Human Factors training to be rolled out for investigators
All of the General Medical Council’s fitness to practise decision makers, case examiners and clinical experts are to receive Human Factors training, and advice on modifying investigation processes, as part of a collaboration agreed with Oxford University’s Patient Safety Academy.
Human Factors is a social science which studies and attempts to optimise the interactions of humans, technology and the environment at work. It is a standard tool of safety investigation and improvement in several industries such as civil aviation, nuclear power and military planning which seek to balance high risk and high reliability.
"This collaboration will make sure that Human Factors are hardwired into our investigations so that the role systems and workplaces play in events is fully and evenly evaluated in assessing context following serious failings."
Chief Executive and Registrar
The GMC’s Fitness to Practise directorate investigates complaints or concerns about doctors which raise a risk to patients or public confidence in the wider profession. The work paves the way for the GMC to draw on Human Factors experts when it chooses to investigate doctors, and where systems issues need to be better understood in order to do so.
In future the GMC is aiming to work with Responsible Officers to ensure that the same approaches are also consistently applied locally when they are dealing with concerns around doctors’ conduct and performance, before those issues are referred to the GMC.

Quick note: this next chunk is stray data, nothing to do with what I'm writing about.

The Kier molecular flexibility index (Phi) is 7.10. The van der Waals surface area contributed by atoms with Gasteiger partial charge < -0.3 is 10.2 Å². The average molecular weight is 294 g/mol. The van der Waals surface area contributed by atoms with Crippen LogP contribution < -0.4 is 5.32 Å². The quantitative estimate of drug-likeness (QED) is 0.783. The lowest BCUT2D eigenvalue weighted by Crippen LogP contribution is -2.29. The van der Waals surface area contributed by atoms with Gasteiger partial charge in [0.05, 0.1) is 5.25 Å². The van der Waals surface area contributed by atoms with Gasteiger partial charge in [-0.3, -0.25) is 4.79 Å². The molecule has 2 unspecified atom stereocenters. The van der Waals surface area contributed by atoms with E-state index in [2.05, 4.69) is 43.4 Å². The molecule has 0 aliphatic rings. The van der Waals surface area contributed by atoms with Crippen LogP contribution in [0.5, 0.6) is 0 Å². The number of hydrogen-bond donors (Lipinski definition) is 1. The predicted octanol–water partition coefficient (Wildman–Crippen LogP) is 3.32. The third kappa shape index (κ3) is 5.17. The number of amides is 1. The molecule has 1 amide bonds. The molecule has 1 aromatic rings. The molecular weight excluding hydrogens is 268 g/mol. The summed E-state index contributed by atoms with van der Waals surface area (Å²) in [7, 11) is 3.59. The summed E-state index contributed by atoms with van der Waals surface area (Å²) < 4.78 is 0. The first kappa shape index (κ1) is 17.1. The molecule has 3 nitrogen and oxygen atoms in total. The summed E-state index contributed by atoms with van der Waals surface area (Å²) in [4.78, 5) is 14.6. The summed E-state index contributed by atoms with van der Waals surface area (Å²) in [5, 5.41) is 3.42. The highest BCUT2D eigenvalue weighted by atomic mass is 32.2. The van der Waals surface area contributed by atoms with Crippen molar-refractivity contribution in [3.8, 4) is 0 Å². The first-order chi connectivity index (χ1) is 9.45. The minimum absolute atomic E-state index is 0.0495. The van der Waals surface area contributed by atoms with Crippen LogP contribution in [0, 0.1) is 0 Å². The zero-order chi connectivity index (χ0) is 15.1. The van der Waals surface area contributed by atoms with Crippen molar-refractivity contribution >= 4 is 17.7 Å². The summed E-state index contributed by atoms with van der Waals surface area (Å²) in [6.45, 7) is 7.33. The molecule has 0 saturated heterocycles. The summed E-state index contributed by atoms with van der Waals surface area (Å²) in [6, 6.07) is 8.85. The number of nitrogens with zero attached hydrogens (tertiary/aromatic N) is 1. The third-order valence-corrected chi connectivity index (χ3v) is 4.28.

Charlie Massey, Chief Executive and Registrar of the GMC, said:
‘This collaboration will make sure that Human Factors are hardwired into our investigations so that the role systems and workplaces play in events is fully and evenly evaluated in assessing context following serious failings.
‘That will guarantee consistency in how we investigate after things have gone wrong and give doctors the assurance that their actions will be seen clearly against the backdrop of any system failings. ‘Coupled with the responsibility Royal Colleges and faculties have to equip doctors in training with basic Human Factors training, this will help to embed a greater understanding across the health system of how environments contribute to patient safety incidents.’
The Patient Safety Academy team will also work with the GMC’s Employer Liaison Service in our work to help strengthen investigation at local level, so that concerns about a doctor’s fitness to practise can be resolved locally wherever possible.
The Academy is funded by Health Education England and hosted within the Nuffield Department of Surgical Science at Oxford University. It carries out training, research and project support for improvement initiatives on patient safety. The Oxford University side of the project is led jointly by Prof Peter McCulloch, Co-Director of the Academy, and Dr Lauren Morgan, Chief Human Factors Scientist for the group.
Prof McCulloch said:
‘Integrating Human Factors into the Fitness to Practice process will involve both staff training and modification of procedures and documentation, to ensure that the knowledge acquired is embedded into the investigative process. Our aim in this work is to ensure that context and systems issues are always fully taken into account when evaluating a doctor’s performance, allowing doctors to have confidence in the fairness of GMC procedures.
‘We believe that patient safety will be improved by a just culture for healthcare workers, and that this collaboration represents an important advance.’